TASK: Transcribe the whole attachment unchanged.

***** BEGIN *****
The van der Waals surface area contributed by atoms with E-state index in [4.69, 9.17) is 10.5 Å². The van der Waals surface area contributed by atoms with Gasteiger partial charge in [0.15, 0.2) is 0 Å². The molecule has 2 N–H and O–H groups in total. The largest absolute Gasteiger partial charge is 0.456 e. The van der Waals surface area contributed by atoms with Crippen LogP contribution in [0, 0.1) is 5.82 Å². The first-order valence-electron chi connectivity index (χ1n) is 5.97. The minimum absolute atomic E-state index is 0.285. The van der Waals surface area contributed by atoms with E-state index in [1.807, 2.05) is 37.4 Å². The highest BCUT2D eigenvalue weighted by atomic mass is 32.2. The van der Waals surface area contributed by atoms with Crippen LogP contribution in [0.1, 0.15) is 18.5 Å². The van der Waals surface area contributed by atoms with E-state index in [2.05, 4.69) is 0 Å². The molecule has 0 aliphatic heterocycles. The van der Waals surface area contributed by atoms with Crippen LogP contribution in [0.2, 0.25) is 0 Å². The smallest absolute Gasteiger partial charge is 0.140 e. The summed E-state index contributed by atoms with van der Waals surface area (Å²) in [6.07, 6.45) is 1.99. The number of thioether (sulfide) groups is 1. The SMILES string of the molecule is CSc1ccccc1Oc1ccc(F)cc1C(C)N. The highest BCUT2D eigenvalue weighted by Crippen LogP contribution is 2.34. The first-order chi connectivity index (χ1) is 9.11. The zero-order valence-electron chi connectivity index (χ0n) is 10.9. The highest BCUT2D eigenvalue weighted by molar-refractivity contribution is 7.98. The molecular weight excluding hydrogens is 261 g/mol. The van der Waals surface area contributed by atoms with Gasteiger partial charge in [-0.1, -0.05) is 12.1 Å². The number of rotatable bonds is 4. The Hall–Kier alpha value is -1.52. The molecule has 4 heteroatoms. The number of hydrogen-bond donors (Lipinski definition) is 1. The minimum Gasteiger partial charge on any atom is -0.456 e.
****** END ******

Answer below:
The van der Waals surface area contributed by atoms with E-state index in [4.69, 9.17) is 10.5 Å². The van der Waals surface area contributed by atoms with Gasteiger partial charge in [0.15, 0.2) is 0 Å². The molecule has 2 N–H and O–H groups in total. The largest absolute Gasteiger partial charge is 0.456 e. The van der Waals surface area contributed by atoms with Crippen LogP contribution in [0, 0.1) is 5.82 Å². The first-order valence-electron chi connectivity index (χ1n) is 5.97. The minimum absolute atomic E-state index is 0.285. The van der Waals surface area contributed by atoms with E-state index in [1.807, 2.05) is 37.4 Å². The highest BCUT2D eigenvalue weighted by atomic mass is 32.2. The van der Waals surface area contributed by atoms with Crippen LogP contribution in [0.1, 0.15) is 18.5 Å². The van der Waals surface area contributed by atoms with E-state index in [2.05, 4.69) is 0 Å². The molecule has 0 aliphatic heterocycles. The van der Waals surface area contributed by atoms with Crippen LogP contribution in [0.2, 0.25) is 0 Å². The smallest absolute Gasteiger partial charge is 0.140 e. The summed E-state index contributed by atoms with van der Waals surface area (Å²) in [6.07, 6.45) is 1.99. The number of thioether (sulfide) groups is 1. The SMILES string of the molecule is CSc1ccccc1Oc1ccc(F)cc1C(C)N. The highest BCUT2D eigenvalue weighted by Crippen LogP contribution is 2.34. The first-order chi connectivity index (χ1) is 9.11. The zero-order valence-electron chi connectivity index (χ0n) is 10.9. The highest BCUT2D eigenvalue weighted by molar-refractivity contribution is 7.98. The molecular weight excluding hydrogens is 261 g/mol. The van der Waals surface area contributed by atoms with Gasteiger partial charge in [-0.1, -0.05) is 12.1 Å². The number of rotatable bonds is 4. The Hall–Kier alpha value is -1.52. The molecule has 4 heteroatoms. The number of hydrogen-bond donors (Lipinski definition) is 1. The minimum Gasteiger partial charge on any atom is -0.456 e.